Absurd heroism in innovation

Sjors Timmer writes a nice piece about the futility of innovation and the inevitability of failure.

He says:

“Who in their right mind would ever want to be sacrificed in the name of innovation, who in full knowledge would accept an seventy hour work week for unhealthy low pay, who educated by the best would spend their days in cheap office space with Spartan furniture.”

Sjors comes to the same conclusion, but I would answer (free after Camus) that both choices are absurd, both being a cog in a cubicle of bureaucracy and the hopeless railing against the windmills of the upstart.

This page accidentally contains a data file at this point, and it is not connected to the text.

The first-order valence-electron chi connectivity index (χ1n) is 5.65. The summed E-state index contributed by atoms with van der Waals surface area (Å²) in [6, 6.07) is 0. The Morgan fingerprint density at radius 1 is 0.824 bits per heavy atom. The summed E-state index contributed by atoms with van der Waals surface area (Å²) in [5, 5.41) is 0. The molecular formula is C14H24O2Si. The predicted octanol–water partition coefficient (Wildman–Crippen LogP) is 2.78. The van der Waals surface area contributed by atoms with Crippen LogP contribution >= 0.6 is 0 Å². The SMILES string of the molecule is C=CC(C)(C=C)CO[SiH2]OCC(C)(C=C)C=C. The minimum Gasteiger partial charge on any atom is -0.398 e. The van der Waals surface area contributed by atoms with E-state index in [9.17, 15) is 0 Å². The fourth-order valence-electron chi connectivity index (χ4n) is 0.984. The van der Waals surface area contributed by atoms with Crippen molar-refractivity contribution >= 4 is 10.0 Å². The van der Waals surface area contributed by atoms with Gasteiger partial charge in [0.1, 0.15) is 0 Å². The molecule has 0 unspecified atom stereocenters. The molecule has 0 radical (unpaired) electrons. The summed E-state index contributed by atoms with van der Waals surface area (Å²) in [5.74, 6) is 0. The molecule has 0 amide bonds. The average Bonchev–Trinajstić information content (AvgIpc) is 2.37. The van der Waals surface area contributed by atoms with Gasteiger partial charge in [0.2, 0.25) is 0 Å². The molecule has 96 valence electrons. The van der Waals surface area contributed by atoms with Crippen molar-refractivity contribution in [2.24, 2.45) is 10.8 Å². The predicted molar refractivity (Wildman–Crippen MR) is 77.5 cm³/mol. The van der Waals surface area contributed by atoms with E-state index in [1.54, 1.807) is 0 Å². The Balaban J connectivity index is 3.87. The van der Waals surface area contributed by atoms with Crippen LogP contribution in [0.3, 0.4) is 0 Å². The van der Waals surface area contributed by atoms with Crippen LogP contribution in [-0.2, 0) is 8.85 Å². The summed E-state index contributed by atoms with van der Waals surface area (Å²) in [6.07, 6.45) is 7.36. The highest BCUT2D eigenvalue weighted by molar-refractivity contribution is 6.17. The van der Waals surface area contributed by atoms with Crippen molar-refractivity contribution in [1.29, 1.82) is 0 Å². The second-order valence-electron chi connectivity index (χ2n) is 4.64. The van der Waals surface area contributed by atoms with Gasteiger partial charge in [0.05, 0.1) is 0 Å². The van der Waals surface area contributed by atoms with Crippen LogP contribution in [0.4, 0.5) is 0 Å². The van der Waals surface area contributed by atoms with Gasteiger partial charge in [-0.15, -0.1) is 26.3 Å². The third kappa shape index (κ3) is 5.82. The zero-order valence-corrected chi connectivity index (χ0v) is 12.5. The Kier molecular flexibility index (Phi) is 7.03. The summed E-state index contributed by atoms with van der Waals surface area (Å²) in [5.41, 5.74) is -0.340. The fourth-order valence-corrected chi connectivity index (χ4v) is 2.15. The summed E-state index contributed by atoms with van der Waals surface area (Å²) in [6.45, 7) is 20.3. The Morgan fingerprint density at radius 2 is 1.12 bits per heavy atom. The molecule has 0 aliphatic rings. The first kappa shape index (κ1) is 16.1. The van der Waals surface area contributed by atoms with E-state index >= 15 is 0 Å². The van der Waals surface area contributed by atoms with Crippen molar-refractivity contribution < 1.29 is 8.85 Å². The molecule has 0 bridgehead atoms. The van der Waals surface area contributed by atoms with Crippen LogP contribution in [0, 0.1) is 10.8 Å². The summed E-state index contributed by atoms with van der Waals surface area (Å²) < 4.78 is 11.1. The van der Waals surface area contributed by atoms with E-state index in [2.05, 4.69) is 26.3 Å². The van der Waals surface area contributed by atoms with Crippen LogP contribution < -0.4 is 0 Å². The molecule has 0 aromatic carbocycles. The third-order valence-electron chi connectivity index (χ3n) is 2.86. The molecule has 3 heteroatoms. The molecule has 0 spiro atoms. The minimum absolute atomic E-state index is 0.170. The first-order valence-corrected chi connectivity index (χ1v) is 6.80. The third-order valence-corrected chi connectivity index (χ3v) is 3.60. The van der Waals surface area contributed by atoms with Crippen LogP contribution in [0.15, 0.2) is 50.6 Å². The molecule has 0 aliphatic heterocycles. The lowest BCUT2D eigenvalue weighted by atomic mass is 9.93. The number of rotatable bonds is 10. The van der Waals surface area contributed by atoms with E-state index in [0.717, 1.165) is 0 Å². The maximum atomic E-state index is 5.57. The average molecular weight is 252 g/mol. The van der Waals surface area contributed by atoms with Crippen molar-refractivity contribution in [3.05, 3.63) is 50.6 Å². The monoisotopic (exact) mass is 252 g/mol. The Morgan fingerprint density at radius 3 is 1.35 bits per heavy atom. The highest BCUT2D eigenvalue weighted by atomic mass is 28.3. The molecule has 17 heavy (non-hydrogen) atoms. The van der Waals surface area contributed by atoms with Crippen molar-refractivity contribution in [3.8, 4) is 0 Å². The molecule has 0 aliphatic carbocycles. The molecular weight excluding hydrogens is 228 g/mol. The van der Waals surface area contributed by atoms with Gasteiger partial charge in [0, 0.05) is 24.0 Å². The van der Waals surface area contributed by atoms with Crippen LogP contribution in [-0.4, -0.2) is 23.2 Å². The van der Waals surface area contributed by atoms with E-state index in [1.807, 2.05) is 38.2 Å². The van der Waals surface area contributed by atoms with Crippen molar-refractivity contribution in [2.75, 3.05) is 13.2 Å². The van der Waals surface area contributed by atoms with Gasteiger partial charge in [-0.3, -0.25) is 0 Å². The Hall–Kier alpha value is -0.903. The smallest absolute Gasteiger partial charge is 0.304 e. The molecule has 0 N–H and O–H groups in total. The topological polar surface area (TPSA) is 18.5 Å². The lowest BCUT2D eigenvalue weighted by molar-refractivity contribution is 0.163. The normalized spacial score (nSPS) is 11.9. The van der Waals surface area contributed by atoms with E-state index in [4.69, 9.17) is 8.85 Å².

But if both are absurd, you ought to accept that and choose the more glorious one.

3 thoughts on “Absurd heroism in innovation”

  1. I first thought that my article would end on concluding that it are the big corporations who lure talented young people into start-ups to burn away their lives with the illusion of ever becoming Bill Gates. From that point it might indeed be ‘wrong’ to do. But if you would see it from the point of what would make you most happy in your live, I guess it’s better to fight the windmills 🙂

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